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Creative Power is Greater than its Possessor


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The Collected Works of C. G. Jung, Vol. 17: The Development of Personality

Prematurely conceived theories are not without their dangers.

Thus the theory of repression, whose validity in a definite field of pathology is incontestable—up to the point where it has to be reversed!—has been extended to creative processes, and the creation of culture relegated to second place, as a mere ersatz product.

At the same time the wholeness and healthiness of the creative function is seen in the murky light of neurosis, which
is of course an undoubted product of repression in many cases.

In this way creativity becomes indistinguishable from morbidity, and the creative individual immediately suspects himself of some kind of illness, while the neurotic has lately begun to believe that his neurosis is an art, or at least a source of art.

These would-be artists, however, develop one characteristic symptom: they one and all shun psychology like

the plague, because they are terrified that this monster will gobble up their so-called artistic ability.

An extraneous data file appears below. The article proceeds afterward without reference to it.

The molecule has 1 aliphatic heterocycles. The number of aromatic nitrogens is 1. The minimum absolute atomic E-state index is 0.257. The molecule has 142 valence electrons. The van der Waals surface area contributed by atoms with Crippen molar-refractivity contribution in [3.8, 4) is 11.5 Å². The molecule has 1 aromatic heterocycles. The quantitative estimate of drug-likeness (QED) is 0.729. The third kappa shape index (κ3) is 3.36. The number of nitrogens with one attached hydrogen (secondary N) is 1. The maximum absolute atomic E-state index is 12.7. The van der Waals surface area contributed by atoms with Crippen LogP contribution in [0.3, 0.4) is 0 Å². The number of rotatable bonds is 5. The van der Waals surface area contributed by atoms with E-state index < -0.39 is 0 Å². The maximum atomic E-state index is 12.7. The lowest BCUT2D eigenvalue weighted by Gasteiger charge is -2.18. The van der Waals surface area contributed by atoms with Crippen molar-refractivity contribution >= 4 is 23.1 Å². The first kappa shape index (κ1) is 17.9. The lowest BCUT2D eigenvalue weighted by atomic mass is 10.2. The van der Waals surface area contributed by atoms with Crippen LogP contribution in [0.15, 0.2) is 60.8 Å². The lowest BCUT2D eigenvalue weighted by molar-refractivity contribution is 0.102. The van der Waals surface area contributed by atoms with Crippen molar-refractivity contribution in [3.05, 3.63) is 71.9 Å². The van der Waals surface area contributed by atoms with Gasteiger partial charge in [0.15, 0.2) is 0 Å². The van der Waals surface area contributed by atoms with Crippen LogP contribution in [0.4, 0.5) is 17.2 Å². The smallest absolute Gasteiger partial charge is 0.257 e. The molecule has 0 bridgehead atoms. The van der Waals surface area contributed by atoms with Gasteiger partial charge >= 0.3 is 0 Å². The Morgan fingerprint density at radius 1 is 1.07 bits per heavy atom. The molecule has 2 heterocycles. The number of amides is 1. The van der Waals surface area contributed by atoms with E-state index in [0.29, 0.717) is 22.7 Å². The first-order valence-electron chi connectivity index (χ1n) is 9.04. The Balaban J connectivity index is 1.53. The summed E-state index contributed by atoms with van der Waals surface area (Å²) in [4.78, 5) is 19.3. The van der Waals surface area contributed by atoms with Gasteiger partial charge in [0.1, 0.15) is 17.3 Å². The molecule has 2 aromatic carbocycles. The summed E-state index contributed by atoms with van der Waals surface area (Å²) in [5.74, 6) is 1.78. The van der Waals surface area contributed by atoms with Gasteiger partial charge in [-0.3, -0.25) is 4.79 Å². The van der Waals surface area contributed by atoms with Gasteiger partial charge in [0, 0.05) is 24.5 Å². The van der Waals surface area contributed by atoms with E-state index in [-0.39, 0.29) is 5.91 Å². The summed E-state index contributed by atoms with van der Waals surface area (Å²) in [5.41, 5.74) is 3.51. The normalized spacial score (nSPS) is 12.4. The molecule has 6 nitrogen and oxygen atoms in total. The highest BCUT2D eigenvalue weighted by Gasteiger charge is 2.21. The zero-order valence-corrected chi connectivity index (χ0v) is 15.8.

As if a whole army of psychologists could do anything against the power of a god! True productivity is a spring that can never be stopped up.

Is there any trickery on earth which could have prevented Mozart or Beethoven from creating? Creative power is mightier than its possessor.

If it is not so, then it is a feeble thing, and given favourable conditions will nourish an endearing talent, but no more.

If, on the other hand, it is a neurosis, it often takes only a word or a look for the illusion to go up in smoke.

Then the supposed poet can no longer write, and the painter’s ideas become fewer and drearier than ever, and for all
this psychology is to blame.

I should be delighted if a knowledge of psychology did have this sanative effect and if it put an end to the neuroticism
which makes contemporary art such an unenjoyable problem.

Disease has never yet fostered creative work; on the contrary, it is the most formidable obstacle to creation.

No breaking down of repressions can ever destroy true creativeness, just as no analysis can ever exhaust the unconscious. Carl Jung, CW 17, Para 206